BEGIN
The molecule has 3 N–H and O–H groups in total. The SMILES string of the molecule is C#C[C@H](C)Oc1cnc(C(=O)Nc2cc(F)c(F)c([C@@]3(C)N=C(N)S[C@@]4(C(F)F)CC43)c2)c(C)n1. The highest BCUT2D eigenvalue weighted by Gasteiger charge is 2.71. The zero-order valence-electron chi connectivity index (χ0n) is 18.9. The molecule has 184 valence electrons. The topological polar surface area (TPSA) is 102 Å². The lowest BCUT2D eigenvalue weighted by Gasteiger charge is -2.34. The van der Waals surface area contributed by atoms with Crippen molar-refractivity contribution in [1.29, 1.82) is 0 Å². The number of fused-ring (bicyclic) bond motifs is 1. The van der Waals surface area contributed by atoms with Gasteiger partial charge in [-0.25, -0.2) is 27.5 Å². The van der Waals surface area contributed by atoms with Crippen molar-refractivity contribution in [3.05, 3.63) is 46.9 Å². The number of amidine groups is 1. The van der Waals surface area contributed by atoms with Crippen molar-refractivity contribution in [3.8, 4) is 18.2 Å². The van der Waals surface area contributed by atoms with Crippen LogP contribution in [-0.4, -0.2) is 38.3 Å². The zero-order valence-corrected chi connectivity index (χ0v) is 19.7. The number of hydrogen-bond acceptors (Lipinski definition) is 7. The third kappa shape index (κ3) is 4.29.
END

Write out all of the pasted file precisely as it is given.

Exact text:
The molecule has 3 N–H and O–H groups in total. The SMILES string of the molecule is C#C[C@H](C)Oc1cnc(C(=O)Nc2cc(F)c(F)c([C@@]3(C)N=C(N)S[C@@]4(C(F)F)CC43)c2)c(C)n1. The highest BCUT2D eigenvalue weighted by Gasteiger charge is 2.71. The zero-order valence-electron chi connectivity index (χ0n) is 18.9. The molecule has 184 valence electrons. The topological polar surface area (TPSA) is 102 Å². The lowest BCUT2D eigenvalue weighted by Gasteiger charge is -2.34. The van der Waals surface area contributed by atoms with Crippen molar-refractivity contribution in [1.29, 1.82) is 0 Å². The number of fused-ring (bicyclic) bond motifs is 1. The van der Waals surface area contributed by atoms with Gasteiger partial charge in [-0.25, -0.2) is 27.5 Å². The van der Waals surface area contributed by atoms with Crippen molar-refractivity contribution in [3.05, 3.63) is 46.9 Å². The number of amidine groups is 1. The van der Waals surface area contributed by atoms with Crippen molar-refractivity contribution in [3.8, 4) is 18.2 Å². The van der Waals surface area contributed by atoms with Crippen LogP contribution in [-0.4, -0.2) is 38.3 Å². The zero-order valence-corrected chi connectivity index (χ0v) is 19.7. The number of hydrogen-bond acceptors (Lipinski definition) is 7. The third kappa shape index (κ3) is 4.29.